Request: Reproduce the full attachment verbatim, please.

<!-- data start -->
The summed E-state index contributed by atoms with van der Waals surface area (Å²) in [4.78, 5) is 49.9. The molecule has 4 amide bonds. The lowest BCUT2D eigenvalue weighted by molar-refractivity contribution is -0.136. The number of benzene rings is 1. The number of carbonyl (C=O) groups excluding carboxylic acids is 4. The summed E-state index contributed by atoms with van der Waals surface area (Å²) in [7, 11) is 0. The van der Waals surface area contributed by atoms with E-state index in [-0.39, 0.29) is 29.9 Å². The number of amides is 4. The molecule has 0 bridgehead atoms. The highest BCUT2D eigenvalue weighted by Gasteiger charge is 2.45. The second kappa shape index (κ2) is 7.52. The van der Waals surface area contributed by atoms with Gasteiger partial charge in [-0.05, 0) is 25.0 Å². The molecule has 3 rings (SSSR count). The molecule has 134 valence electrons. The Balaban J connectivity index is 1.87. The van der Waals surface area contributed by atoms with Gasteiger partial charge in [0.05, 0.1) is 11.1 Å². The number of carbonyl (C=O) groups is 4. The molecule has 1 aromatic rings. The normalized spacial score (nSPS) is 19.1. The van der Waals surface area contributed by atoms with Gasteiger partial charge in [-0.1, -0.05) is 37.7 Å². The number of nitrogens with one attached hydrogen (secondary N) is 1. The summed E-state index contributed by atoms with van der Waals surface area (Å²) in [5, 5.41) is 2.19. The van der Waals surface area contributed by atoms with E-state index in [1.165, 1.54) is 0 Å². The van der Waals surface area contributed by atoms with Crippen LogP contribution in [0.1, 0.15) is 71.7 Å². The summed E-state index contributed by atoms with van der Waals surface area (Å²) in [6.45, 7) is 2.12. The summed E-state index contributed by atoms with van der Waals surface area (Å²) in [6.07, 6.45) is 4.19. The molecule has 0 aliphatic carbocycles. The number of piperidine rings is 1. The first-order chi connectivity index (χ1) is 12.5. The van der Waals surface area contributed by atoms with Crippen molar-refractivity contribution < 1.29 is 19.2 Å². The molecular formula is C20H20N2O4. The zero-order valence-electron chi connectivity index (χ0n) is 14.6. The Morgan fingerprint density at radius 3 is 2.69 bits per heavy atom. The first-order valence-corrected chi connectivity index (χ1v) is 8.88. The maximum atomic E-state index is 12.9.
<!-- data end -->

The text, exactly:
The summed E-state index contributed by atoms with van der Waals surface area (Å²) in [4.78, 5) is 49.9. The molecule has 4 amide bonds. The lowest BCUT2D eigenvalue weighted by molar-refractivity contribution is -0.136. The number of benzene rings is 1. The number of carbonyl (C=O) groups excluding carboxylic acids is 4. The summed E-state index contributed by atoms with van der Waals surface area (Å²) in [7, 11) is 0. The van der Waals surface area contributed by atoms with E-state index in [-0.39, 0.29) is 29.9 Å². The number of amides is 4. The molecule has 0 bridgehead atoms. The highest BCUT2D eigenvalue weighted by Gasteiger charge is 2.45. The second kappa shape index (κ2) is 7.52. The van der Waals surface area contributed by atoms with Gasteiger partial charge in [-0.05, 0) is 25.0 Å². The molecule has 3 rings (SSSR count). The molecule has 134 valence electrons. The Balaban J connectivity index is 1.87. The van der Waals surface area contributed by atoms with Gasteiger partial charge in [0.05, 0.1) is 11.1 Å². The number of carbonyl (C=O) groups is 4. The molecule has 1 aromatic rings. The normalized spacial score (nSPS) is 19.1. The van der Waals surface area contributed by atoms with Gasteiger partial charge in [-0.1, -0.05) is 37.7 Å². The number of nitrogens with one attached hydrogen (secondary N) is 1. The summed E-state index contributed by atoms with van der Waals surface area (Å²) in [5, 5.41) is 2.19. The van der Waals surface area contributed by atoms with E-state index in [1.165, 1.54) is 0 Å². The van der Waals surface area contributed by atoms with Crippen LogP contribution in [0.1, 0.15) is 71.7 Å². The summed E-state index contributed by atoms with van der Waals surface area (Å²) in [6.45, 7) is 2.12. The summed E-state index contributed by atoms with van der Waals surface area (Å²) in [6.07, 6.45) is 4.19. The molecule has 0 aliphatic carbocycles. The number of piperidine rings is 1. The first-order chi connectivity index (χ1) is 12.5. The van der Waals surface area contributed by atoms with Crippen molar-refractivity contribution < 1.29 is 19.2 Å². The molecular formula is C20H20N2O4. The zero-order valence-electron chi connectivity index (χ0n) is 14.6. The Morgan fingerprint density at radius 3 is 2.69 bits per heavy atom. The first-order valence-corrected chi connectivity index (χ1v) is 8.88. The maximum atomic E-state index is 12.9.